Tom agrees, and says the sums needed can easily be provided if private investment is mobilised.

Tom:

And one of the reasons for finance being such a key part of this is that the transition that we need to make is going to require a lot of investment.  So we sometimes hear that framed as being a cost, but actually I think it is better to think of it as an investment, because a lot of this will actually see benefits and financial returns.  And equally, if we do not do things, we will see a lot of value destroyed.  Given that there is $500 trillion embedded in the financial system, estimates range between probably one and five trillion dollars of investment a year between now and 2050 to make this transition work.  The money is there; it is just not going to the right places at the moment.  Can the financial system be used?  Well, the money is embedded in the financial system, but at the moment the incentives and the way in which that money is allocated is not aligned with a sustainable future.  So as capital is being allocated, as choices are being made by banks, by insurers, by investors, it is not aligning with a one-and-a-half-degree world, and so finding ways to shift those incentives is absolutely crucial.

Matthew:

Let’s remind ourselves of the stakes. If we don’t use every tool at our disposal, including the global financial system, to tackle the climate emergency then the impact on all of us will be severe: mass migration as people move from areas no longer fit for human habitation; disruption to food supplies; flooding and extreme weather. Life on Earth will be fundamentally altered.

Tom:

The climate crisis is an enormous global security risk.  We are going to see social impacts.  So we have seen extreme heat in, for example, India and Pakistan over the last few weeks, temperatures touching 50 degrees centigrade, and at that temperature the human body outside cannot function.  It is too hot for us to cool our bodies via sweating, and the body starts to shut down.  And in a lot of countries, it is just not feasible to avoid the midday sun.  You do not have air‑conditioned buildings to go into, and so ultimately if that happened regularly, people are going to have to move where they live.  The Intergovernmental Panel on Climate Change the climate scientists' latest report estimates that under a business as usual scenario, if we do not change course, 75% of the world population will be exposed to life threatening climatic conditions by the end of the century.  So if you have to move 75% of the world's population to somewhere else, there is clearly going to be huge instability.  So as well as the,if you like, the moral reasons for addressing climate change, the economic reasons for addressing climate change  from a pure stability, avoiding future wars point of view, changing course is an absolute imperative because there is not going to be a realistic way to avoid wars if 75% of the world population are moving.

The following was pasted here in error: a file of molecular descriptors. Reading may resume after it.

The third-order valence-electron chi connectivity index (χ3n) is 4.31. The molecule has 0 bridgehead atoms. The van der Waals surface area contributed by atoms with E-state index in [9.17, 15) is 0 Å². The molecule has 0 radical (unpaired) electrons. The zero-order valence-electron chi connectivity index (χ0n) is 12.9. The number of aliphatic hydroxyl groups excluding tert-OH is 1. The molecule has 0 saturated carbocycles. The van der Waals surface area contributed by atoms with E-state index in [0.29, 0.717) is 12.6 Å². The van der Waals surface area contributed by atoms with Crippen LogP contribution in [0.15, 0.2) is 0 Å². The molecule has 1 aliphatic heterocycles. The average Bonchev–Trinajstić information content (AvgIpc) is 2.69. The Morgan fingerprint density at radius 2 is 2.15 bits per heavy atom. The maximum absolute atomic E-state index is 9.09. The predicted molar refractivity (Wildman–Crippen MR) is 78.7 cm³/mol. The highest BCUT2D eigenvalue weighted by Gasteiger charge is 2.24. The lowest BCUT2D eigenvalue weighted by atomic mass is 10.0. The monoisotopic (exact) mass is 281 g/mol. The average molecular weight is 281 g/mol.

Matthew:

Some of the biggest voices in finance are now speaking out to encourage structural change to direct investment towards climate solutions, including former Bank of England governor Mark Carney and US treasury secretary Janet Yellen. So what is the mechanism that will bring this change to bear on the financial system. How will it actually happen? Relatively informal groupings of rich nations will be the key, says Tom.

Tom:

Finance will take its lead from those who regulate it, and that will shift the system.  At the moment, it is nobody's job; nobody specifically is told ‘you know, if we are not aligning the financial system with one-and-a-half-degrees who is not doing their job?’ and that job therefore needs to be given to these bigger organisations, and in the main, they take their lead from the G20 countries, so the 20 biggest global economies.  So for example, the FSB being set up after the 2008 financial crisis, that was set up using the power of the G20, the governments and the TCFE so the task force for climate‑related financial disclosures, which has pretty much become the gold standard for how companies and finance report on their climate‑related financial risks, that again came from a G20 communique saying the FSB should look at disclosure, and so it did.  So getting the biggest governments to say to these regulators ‘yes, we need you to change what you are doing, review how you are governing finance and make it more closely aligned to one-and-a-half-degrees’ is really important.

Matthew: